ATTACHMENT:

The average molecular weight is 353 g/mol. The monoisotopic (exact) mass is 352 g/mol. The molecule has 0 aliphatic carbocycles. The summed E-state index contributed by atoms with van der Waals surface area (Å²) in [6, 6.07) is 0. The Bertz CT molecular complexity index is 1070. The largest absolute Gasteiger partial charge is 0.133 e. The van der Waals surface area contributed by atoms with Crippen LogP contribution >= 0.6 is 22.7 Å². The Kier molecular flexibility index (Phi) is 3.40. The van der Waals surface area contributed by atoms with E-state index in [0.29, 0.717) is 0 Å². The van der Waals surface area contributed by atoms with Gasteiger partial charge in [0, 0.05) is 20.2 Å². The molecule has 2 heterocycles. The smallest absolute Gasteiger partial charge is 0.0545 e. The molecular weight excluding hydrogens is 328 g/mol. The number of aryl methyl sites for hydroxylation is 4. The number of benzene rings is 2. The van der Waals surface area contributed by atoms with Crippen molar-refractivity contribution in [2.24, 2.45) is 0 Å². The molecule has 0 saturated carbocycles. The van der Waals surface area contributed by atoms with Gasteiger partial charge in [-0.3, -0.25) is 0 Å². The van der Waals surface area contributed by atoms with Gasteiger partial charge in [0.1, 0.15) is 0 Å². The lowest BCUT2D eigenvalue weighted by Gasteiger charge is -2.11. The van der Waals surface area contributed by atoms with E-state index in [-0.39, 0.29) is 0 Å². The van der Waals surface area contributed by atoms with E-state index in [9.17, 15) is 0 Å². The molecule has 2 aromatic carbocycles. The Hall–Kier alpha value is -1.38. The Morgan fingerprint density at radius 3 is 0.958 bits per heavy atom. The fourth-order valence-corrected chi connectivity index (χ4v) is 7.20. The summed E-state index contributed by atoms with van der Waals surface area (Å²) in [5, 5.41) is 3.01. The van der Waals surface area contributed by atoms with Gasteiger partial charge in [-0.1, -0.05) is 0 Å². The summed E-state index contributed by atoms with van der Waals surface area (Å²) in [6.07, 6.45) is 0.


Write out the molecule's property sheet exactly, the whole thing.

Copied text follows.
The average molecular weight is 353 g/mol. The monoisotopic (exact) mass is 352 g/mol. The molecule has 0 aliphatic carbocycles. The summed E-state index contributed by atoms with van der Waals surface area (Å²) in [6, 6.07) is 0. The Bertz CT molecular complexity index is 1070. The largest absolute Gasteiger partial charge is 0.133 e. The van der Waals surface area contributed by atoms with Crippen LogP contribution >= 0.6 is 22.7 Å². The Kier molecular flexibility index (Phi) is 3.40. The van der Waals surface area contributed by atoms with E-state index in [0.29, 0.717) is 0 Å². The van der Waals surface area contributed by atoms with Gasteiger partial charge in [0, 0.05) is 20.2 Å². The molecule has 2 heterocycles. The smallest absolute Gasteiger partial charge is 0.0545 e. The molecular weight excluding hydrogens is 328 g/mol. The number of aryl methyl sites for hydroxylation is 4. The number of benzene rings is 2. The van der Waals surface area contributed by atoms with Crippen molar-refractivity contribution in [2.24, 2.45) is 0 Å². The molecule has 0 saturated carbocycles. The van der Waals surface area contributed by atoms with Gasteiger partial charge in [-0.3, -0.25) is 0 Å². The van der Waals surface area contributed by atoms with Gasteiger partial charge in [0.1, 0.15) is 0 Å². The lowest BCUT2D eigenvalue weighted by Gasteiger charge is -2.11. The van der Waals surface area contributed by atoms with E-state index in [-0.39, 0.29) is 0 Å². The van der Waals surface area contributed by atoms with E-state index in [9.17, 15) is 0 Å². The molecule has 2 aromatic carbocycles. The Hall–Kier alpha value is -1.38. The Morgan fingerprint density at radius 3 is 0.958 bits per heavy atom. The fourth-order valence-corrected chi connectivity index (χ4v) is 7.20. The summed E-state index contributed by atoms with van der Waals surface area (Å²) in [5, 5.41) is 3.01. The van der Waals surface area contributed by atoms with Gasteiger partial charge in [-0.1, -0.05) is 0 Å². The summed E-state index contributed by atoms with van der Waals surface area (Å²) in [6.07, 6.45) is 0.